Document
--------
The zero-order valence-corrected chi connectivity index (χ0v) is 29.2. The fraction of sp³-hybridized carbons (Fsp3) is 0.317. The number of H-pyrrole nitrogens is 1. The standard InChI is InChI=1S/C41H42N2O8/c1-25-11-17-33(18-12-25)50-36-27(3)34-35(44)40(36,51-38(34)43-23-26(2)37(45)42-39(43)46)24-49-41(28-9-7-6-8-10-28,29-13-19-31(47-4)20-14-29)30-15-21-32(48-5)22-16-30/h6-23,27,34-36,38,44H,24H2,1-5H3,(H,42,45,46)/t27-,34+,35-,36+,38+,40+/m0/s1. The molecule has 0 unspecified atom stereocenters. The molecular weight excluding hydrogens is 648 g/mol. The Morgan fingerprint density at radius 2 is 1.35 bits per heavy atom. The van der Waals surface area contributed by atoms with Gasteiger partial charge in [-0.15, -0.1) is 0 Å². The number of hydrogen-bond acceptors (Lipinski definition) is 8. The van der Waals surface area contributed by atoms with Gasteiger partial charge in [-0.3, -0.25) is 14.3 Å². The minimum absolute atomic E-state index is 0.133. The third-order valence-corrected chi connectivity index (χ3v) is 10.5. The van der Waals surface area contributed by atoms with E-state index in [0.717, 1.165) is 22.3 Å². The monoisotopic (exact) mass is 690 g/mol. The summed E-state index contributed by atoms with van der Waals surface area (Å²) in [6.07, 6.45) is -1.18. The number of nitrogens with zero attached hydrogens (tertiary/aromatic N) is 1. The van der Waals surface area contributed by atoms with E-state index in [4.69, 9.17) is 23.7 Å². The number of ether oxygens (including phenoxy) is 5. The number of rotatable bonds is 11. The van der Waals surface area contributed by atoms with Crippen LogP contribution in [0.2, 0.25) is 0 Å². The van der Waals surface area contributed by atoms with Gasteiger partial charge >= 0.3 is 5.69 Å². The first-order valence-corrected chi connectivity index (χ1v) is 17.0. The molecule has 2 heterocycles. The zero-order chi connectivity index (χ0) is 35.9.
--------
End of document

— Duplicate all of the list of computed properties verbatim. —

The zero-order valence-corrected chi connectivity index (χ0v) is 29.2. The fraction of sp³-hybridized carbons (Fsp3) is 0.317. The number of H-pyrrole nitrogens is 1. The standard InChI is InChI=1S/C41H42N2O8/c1-25-11-17-33(18-12-25)50-36-27(3)34-35(44)40(36,51-38(34)43-23-26(2)37(45)42-39(43)46)24-49-41(28-9-7-6-8-10-28,29-13-19-31(47-4)20-14-29)30-15-21-32(48-5)22-16-30/h6-23,27,34-36,38,44H,24H2,1-5H3,(H,42,45,46)/t27-,34+,35-,36+,38+,40+/m0/s1. The molecule has 0 unspecified atom stereocenters. The molecular weight excluding hydrogens is 648 g/mol. The Morgan fingerprint density at radius 2 is 1.35 bits per heavy atom. The van der Waals surface area contributed by atoms with Gasteiger partial charge in [-0.15, -0.1) is 0 Å². The number of hydrogen-bond acceptors (Lipinski definition) is 8. The van der Waals surface area contributed by atoms with Gasteiger partial charge in [-0.3, -0.25) is 14.3 Å². The minimum absolute atomic E-state index is 0.133. The third-order valence-corrected chi connectivity index (χ3v) is 10.5. The van der Waals surface area contributed by atoms with E-state index in [0.717, 1.165) is 22.3 Å². The monoisotopic (exact) mass is 690 g/mol. The summed E-state index contributed by atoms with van der Waals surface area (Å²) in [6.07, 6.45) is -1.18. The number of nitrogens with zero attached hydrogens (tertiary/aromatic N) is 1. The van der Waals surface area contributed by atoms with E-state index in [4.69, 9.17) is 23.7 Å². The number of ether oxygens (including phenoxy) is 5. The number of rotatable bonds is 11. The van der Waals surface area contributed by atoms with Crippen LogP contribution in [0.2, 0.25) is 0 Å². The van der Waals surface area contributed by atoms with Gasteiger partial charge >= 0.3 is 5.69 Å². The first-order valence-corrected chi connectivity index (χ1v) is 17.0. The molecule has 2 heterocycles. The zero-order chi connectivity index (χ0) is 35.9.